HALIFAX -- Nova Scotia announced its 72nd COVID-19 related death on Friday involving an individual in their 80s.

Premier Iain Rankin says the person was in the province's Central zone.

"My condolences and my heartfelt wishes are with the family impacted by that loss," said Rankin.

The province also announced 117 new cases of COVID-19 on Friday.

In a news release from the province, it says 97 of the cases are in the province's Central zone, nine are in the Eastern zone, seven are in the Western zone, and four are in the Northern zone.

Public health says one case in the Western zone involves a resident at Harbour View Haven – a nursing home in Lunenburg, N.S.

Staff and residents from the affected unit are being tested.

"At the direction of public health and as an added precaution, some residents are being isolated and cared for in their rooms. Most residents have been fully vaccinated with two doses of COVID-19 vaccine," wrote the province in a release on Friday.

Health officials say there is evidence of community spread in Nova Scotia's Central zone.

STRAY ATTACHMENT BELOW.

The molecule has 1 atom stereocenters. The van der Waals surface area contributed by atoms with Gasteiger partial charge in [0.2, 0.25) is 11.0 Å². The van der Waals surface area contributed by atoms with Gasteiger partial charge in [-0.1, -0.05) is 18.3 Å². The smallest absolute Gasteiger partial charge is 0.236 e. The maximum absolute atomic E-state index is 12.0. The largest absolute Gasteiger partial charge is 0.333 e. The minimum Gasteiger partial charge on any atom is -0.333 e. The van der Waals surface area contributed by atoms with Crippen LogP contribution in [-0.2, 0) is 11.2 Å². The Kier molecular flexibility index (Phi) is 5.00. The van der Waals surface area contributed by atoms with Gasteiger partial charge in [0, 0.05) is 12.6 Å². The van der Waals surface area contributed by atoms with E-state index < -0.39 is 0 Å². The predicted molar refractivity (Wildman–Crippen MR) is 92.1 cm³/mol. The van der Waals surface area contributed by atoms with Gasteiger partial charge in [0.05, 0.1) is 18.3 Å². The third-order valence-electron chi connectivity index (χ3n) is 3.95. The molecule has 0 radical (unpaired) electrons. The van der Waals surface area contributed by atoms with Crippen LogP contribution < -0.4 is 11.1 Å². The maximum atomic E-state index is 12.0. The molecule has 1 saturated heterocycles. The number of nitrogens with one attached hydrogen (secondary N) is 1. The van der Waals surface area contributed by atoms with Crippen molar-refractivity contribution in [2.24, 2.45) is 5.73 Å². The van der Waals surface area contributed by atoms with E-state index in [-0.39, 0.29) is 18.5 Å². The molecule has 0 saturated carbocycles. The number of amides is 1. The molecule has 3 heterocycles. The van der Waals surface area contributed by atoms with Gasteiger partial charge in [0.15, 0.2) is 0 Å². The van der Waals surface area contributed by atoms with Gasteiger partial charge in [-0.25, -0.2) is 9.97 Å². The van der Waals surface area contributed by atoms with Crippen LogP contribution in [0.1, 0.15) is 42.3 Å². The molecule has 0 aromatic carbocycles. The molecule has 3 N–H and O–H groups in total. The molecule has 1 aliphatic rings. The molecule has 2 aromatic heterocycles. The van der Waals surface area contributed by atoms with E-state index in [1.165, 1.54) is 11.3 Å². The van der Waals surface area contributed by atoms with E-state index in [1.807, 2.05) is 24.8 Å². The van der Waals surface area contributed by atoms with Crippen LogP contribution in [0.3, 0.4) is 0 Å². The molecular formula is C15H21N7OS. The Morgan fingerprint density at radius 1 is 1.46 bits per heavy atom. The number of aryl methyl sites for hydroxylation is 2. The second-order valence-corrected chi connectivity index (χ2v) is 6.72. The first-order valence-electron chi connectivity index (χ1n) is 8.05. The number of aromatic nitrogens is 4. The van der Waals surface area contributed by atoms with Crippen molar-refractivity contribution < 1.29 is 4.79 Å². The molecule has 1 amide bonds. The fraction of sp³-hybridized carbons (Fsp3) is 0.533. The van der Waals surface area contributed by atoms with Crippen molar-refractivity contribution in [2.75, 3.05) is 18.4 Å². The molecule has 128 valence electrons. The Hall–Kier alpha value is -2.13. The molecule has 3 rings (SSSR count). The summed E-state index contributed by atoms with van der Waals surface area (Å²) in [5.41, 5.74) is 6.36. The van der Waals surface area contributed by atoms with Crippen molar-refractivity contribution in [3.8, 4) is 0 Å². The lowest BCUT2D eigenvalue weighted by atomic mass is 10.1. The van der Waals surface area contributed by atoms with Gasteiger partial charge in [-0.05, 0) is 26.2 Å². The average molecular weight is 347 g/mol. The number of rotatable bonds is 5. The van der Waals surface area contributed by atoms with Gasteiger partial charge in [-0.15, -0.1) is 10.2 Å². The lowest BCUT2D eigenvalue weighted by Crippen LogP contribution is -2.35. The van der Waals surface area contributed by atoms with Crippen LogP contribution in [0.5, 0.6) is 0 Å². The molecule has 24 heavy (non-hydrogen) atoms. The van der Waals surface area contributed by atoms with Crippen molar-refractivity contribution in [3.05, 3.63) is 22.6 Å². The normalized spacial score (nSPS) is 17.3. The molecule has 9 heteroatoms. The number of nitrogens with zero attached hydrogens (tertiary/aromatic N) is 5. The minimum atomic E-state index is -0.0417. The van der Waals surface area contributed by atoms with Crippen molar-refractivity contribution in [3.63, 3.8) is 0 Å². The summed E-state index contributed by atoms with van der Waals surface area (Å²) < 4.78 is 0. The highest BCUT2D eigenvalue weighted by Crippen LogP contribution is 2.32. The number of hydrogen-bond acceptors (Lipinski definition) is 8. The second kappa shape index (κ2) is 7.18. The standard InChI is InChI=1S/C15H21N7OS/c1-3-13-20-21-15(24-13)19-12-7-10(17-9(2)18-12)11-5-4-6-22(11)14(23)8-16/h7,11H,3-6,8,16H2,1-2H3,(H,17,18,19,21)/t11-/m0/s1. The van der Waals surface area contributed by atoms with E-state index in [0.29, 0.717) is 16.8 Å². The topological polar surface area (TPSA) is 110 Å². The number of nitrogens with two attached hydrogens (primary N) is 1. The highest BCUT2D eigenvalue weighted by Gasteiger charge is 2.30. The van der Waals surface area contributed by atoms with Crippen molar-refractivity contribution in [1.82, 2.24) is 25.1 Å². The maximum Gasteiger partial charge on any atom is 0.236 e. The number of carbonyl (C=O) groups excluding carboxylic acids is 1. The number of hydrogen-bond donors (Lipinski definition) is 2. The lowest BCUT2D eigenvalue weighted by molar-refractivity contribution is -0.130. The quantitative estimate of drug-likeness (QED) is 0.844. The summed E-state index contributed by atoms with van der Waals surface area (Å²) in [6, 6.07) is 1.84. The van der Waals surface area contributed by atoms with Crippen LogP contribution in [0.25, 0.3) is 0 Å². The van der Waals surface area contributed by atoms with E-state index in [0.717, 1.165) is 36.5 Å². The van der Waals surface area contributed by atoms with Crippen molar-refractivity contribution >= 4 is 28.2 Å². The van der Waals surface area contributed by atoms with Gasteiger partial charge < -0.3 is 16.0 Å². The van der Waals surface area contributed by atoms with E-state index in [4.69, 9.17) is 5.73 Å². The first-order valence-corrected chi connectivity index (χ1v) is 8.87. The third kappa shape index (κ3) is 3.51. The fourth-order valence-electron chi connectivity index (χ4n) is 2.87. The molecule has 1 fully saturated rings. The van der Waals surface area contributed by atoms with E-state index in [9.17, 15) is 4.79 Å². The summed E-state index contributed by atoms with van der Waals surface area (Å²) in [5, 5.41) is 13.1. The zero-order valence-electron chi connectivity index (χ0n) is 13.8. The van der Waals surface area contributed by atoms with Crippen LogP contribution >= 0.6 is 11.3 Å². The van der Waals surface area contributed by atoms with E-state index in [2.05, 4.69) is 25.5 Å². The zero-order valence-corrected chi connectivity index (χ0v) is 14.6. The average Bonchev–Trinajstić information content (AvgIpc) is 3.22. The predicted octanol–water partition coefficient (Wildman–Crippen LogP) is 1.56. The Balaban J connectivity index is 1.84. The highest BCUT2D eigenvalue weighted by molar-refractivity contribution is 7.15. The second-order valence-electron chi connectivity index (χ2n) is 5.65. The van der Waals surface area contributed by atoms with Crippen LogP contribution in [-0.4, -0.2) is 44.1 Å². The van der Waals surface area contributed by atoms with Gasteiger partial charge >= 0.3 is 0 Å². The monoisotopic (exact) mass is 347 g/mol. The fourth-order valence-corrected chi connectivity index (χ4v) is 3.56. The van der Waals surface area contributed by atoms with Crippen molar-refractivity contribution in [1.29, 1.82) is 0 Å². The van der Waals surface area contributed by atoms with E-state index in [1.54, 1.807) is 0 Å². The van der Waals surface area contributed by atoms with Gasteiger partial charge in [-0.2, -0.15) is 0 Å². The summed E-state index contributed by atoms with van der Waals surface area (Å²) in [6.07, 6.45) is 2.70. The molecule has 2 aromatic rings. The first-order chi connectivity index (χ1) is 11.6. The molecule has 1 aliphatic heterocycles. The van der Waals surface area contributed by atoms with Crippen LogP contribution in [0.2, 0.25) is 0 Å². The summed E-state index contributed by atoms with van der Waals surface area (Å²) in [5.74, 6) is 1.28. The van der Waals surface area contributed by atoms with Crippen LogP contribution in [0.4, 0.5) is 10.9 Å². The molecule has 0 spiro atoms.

Public Health says the province’s other zones– Eastern, Northern, and Western– are being monitored for signs of community spread.

The province says 151 of its previously reported cases are now considered resolved, with the total number of active cases dropping to 1,537.


Nova Scotia health officials say they are concerned with the growing number of hospitalizations in the province due to COVID-19.

According to the province's online dashboard, there are 89 individuals in hospital, 21 of which are in the intensive care unit -- although during a live news conference on Friday, Premier Iain Rankin said those numbers were actually 95 individuals in hosptial, with 17 in the ICU.